Vote count underway in junta-led Chad in a first for coup-hit regionMon, 06 May 2024 18:04:38 GMT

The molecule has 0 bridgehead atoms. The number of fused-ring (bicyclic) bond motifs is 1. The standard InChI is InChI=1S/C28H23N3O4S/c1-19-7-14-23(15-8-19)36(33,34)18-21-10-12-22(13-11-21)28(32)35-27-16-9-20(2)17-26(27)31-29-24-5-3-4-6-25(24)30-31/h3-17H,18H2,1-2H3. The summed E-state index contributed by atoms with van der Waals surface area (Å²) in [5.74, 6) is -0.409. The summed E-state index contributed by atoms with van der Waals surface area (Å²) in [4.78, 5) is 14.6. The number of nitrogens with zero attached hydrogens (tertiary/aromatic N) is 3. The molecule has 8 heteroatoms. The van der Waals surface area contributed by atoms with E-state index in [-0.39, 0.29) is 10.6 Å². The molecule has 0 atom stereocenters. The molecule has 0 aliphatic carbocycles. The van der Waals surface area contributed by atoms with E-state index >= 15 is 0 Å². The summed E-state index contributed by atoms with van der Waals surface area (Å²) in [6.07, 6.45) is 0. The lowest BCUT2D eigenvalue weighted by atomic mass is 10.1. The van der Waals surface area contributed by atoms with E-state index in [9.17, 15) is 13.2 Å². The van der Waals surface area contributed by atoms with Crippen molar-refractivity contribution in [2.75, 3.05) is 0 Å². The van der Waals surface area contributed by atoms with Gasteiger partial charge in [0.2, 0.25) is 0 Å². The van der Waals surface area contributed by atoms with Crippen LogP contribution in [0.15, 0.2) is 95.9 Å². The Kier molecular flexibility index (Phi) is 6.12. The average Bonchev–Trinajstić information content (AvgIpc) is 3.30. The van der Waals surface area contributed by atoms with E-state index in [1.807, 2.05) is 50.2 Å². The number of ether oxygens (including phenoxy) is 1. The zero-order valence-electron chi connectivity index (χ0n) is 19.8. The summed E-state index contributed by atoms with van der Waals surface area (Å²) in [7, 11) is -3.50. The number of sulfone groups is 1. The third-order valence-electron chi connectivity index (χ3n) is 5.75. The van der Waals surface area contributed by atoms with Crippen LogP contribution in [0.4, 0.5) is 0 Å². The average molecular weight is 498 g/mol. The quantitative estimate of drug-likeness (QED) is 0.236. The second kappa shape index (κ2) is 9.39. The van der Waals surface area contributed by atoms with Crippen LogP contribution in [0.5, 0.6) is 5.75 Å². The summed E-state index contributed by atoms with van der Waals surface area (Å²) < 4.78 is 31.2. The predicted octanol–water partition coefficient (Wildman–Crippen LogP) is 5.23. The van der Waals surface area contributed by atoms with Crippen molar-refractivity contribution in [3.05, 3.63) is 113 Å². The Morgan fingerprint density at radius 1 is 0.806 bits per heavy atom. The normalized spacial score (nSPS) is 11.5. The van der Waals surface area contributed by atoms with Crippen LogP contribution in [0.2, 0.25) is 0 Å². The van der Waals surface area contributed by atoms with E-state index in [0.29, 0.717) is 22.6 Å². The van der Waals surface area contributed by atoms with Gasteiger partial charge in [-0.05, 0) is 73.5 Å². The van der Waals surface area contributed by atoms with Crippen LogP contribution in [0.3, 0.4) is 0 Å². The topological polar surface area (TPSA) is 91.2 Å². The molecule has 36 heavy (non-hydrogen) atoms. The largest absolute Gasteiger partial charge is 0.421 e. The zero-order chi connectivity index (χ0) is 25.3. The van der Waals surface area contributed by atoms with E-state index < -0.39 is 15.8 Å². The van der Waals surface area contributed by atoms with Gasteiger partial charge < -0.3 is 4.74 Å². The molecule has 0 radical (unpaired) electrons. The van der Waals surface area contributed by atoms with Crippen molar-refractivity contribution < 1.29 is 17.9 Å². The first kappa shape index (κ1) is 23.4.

Counting was underway Monday evening after Chadians voted in a presidential election to end three years of military rule that opponents of junta leader Mahamat Idriss Deby Itno have dismissed as a fix.Several polling stations remained opened late in the capital N’Djamena, but with most closed counting got underway, AFP journalists reported.At a small polling centre in the capital’s Chagou district, a vote assessor broke the seal on a ballot box and took out voting slips one by one, reading out aloud to observers.Chagou is a stronghold of candidate and prime minister Succes Masra and without surprise his name was well ahead of rivals in the count there.The vote will decide whether to extend three decades of Deby family rule, in a country crucial to the fight against jihadism across the Sahel desert region.Chad is the first of four military regimes in the Sahel to hold an election after successive coups in Mali, Burkina Faso and Niger since 2020.Deby’s main rival is former opposition leader Masra, denounced as a stooge by critics in the absence of other serious challengers.Both men have vowed a first-round win in polls that international rights groups have warned will be neither free nor fair.A 65-year-old man was shot dead after voting in the southern city of Moundou by an unknown attacker who did not have an electoral card and was barred from voting, electoral officials said.”I’ve come here today to make my choice now, to take on a good president who can change the country now and even help young people to evolve,” said Angeline Goltoua, an unemployed 24-year-old.Early in the campaign, observers predicted a massive win for Deby, 40, whose main rival has been killed and others banned from standing.However, economist Masra, also aged 40, has ramped up considerable support on the stump in recent weeks and could force a second round.- Proclaimed by generals -Masra urged supporters to vote “in massive numbers” and for “massive change” after casting his ballot.Surrounded by armed presidential guards, Deby declared his “commitment” to a “return to the constitutional order” after voting.He was proclaimed transitional president by 15 generals in 2021 after his father, Idriss Deby Itno, was killed in a gun battle with rebels after 30 years in power.Known as MIDI for his initials and as “the Man in Dark Glasses”, Mahamat promised an 18-month transition to democracy but then extended it by two years.Opposition figures have since fled, been silenced or joined forces with Deby, while the junta has eliminated any attempts by civil society to campaign against it.On October 20, 2022, the army and police opened fire on demonstrators protesting the transition extension, including members of Masra’s party, The Transformers.At least 300 young people died according to international NGOs, or, according to the regime, about 50.Deby’s cousin and chief election rival Yaya Dillo Djerou was shot point-blank in the head in an army assault on February 28, according to his party.Masra was among the opponents driven out of the country but later returned and was named prime minister in January.Eight other candidates are not expected to win many votes.- Not ‘free or democratic’ -The International Federation for Human Rights (FIDH) has warned the election appears “neither credible, free nor democratic”.The International Crisis Group (ICG) also noted “a number of problems in the run-up to the balloting cast doubt on its credibility”.These include measures allowing officials to publish only regional vote tallies rather than posting the results at individual polling stations — making it impossible for observers to verify the count.ICG also cited Chad’s Constitutional Council excluding 10 rival candidates from the vote in Deby strongholds.As for Masra, it said: “A significant proportion of his constituency now considers him to have become a stooge of those in power.”If Masra wins the election, it could be the first peaceful handover of power in Chad, which underwent several coups even before Deby’s father seized power in 1990. More than 8.2 million people are registered to vote in the largely desert central African nation, ranked by the United Nations as the fourth least-developed country in the world.With a third of the population aged between 10 and 24, many are voting for the first time.Results are expected on May 21 with a possible second round on June 22.